Boris Johnson said in a Sunday evening statement that he wouldn’t join the fight to become Britain’s next prime minister, all but guaranteeing that former U.K. Chancellor Rishi Sunak will get the top job at No. 10 Downing Street.
“I believe I have much to offer but I am afraid that this is simply not the right time,” Johnson said. Though he claimed that he’d been “overwhelmed by the number of people” encouraging him to stand for leader of the Conservative Party, Johnson said he was standing down after failing to reach an agreement with his main rivals, Sunak and Penny Mordaunt, the leader of the House of Commons.
“You can’t govern effectively unless you have a united party in parliament,” he explained.
Johnson also asserted that he’d garnered support from 102 other Tory Members of Parliament before his resignation, which would’ve allowed him to get on the ballot. Only 57 Tories had publicly declared their support for him by the time of his announcement, according to BBC research.
Candidates were required to have at least 100 votes by 2 p.m. London time Monday to be considered for the ballot. As of Sunday evening, Sunak had gathered 147 Conservative backers, while Mordaunt had 24.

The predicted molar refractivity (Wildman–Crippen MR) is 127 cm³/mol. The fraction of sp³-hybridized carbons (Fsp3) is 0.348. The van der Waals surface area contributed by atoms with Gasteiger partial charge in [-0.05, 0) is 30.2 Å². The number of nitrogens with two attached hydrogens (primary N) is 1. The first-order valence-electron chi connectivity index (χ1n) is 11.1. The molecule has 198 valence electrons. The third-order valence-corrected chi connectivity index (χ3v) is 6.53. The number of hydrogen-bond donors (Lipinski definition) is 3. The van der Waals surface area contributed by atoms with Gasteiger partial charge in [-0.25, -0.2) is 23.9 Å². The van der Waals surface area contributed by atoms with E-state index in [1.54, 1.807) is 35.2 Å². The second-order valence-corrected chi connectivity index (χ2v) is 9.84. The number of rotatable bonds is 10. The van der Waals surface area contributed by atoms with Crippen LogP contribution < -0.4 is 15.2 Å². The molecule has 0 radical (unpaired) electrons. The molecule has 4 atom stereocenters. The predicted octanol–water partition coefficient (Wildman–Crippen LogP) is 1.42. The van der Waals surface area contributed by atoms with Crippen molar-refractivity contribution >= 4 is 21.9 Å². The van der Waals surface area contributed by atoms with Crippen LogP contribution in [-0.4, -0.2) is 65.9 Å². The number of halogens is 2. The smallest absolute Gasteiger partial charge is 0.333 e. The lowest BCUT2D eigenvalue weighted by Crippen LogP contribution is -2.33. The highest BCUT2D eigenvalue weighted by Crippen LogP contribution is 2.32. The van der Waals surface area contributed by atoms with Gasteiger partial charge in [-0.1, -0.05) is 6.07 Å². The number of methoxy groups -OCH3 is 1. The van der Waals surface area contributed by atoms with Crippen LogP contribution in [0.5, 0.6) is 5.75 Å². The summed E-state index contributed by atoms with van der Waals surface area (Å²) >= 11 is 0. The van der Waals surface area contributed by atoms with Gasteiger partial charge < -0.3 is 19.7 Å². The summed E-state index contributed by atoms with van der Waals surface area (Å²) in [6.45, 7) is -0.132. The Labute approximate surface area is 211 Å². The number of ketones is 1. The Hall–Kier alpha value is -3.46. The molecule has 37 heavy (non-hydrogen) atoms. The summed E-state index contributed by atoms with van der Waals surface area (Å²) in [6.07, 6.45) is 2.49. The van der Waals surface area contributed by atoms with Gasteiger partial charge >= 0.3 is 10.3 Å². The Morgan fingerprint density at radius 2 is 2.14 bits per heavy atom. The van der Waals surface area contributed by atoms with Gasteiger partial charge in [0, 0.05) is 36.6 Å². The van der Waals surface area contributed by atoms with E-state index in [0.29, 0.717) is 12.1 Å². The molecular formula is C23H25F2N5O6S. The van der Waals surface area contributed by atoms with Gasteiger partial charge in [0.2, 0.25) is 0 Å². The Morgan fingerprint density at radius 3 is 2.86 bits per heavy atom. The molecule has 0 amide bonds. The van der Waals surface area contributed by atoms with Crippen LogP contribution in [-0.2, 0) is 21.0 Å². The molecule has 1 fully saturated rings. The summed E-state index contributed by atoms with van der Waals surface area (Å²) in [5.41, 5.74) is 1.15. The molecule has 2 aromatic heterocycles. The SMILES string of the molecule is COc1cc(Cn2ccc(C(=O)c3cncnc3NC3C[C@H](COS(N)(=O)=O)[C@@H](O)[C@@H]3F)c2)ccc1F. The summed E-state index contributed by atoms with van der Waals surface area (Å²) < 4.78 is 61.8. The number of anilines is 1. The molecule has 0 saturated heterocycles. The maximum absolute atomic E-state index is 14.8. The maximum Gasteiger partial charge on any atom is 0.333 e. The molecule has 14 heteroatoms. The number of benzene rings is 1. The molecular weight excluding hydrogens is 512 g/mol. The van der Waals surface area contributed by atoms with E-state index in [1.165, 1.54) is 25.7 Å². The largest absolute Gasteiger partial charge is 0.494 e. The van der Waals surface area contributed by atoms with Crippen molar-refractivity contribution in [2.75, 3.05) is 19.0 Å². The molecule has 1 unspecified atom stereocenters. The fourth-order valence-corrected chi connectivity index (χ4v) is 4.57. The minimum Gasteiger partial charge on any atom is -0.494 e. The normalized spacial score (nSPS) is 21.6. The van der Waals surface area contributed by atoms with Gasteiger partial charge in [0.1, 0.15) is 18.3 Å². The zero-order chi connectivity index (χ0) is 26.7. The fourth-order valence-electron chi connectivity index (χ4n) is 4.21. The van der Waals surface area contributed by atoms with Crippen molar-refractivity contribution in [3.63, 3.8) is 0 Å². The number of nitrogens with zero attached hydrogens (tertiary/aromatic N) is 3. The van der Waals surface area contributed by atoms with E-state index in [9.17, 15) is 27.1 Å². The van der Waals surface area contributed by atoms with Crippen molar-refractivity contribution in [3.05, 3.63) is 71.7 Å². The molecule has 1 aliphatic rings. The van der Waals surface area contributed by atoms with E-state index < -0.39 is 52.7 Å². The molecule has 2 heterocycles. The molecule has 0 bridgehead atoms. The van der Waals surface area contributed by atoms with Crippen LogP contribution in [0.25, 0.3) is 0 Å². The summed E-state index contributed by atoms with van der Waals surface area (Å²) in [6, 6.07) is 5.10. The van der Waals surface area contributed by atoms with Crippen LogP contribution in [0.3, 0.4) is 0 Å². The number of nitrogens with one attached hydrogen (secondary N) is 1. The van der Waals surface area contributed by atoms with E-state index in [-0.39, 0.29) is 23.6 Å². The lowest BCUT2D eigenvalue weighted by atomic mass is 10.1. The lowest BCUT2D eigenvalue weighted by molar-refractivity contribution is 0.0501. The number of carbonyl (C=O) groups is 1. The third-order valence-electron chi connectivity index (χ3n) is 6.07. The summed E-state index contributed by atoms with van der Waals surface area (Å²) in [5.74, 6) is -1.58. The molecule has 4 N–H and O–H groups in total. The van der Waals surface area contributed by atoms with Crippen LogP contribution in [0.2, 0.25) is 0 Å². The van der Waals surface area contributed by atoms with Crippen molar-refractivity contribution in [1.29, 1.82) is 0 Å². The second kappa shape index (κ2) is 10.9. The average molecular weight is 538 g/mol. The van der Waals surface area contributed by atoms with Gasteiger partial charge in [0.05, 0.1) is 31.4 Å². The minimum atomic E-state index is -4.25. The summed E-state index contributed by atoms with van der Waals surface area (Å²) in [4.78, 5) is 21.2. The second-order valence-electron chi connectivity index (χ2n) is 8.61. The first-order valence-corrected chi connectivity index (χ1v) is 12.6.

Johnson never formally declared an intention to run, unlike Mordaunt, who announced her bid on Friday, and Sunak, with whom Johnson met on Saturday evening. Without providing details, Sunak supporter Dominic Raab told the BBC that the pair had had “a very good conversation about the need for unity.”
On Sunday morning, Sunak, a former hedge-fund manager, declared that he would be throwing his hat in the ring.
Johnson served as British prime minister from 2019 until this July, when he resigned over his government’s outraged response to a series of ethical scandals, including accusations that he lied to parliament about a series of boozy parties that violated the U.K.’s COVID-19 lockdown orders.
His handpicked successor, Liz Truss, governed for a grand total of 45 days before what was widely viewed as her incompetence—best illustrated by a disastrous tax plan—resigned in disgrace, becoming the shortest-serving prime minister in the nation’s history.
Soon after, Johnson cut short a holiday in the Dominican Republic to return home. “I hope you enjoyed your holiday boss,” tweeted James Duddridge, a Tory MP. “Time to come back. Few issues at the office that need addressing.”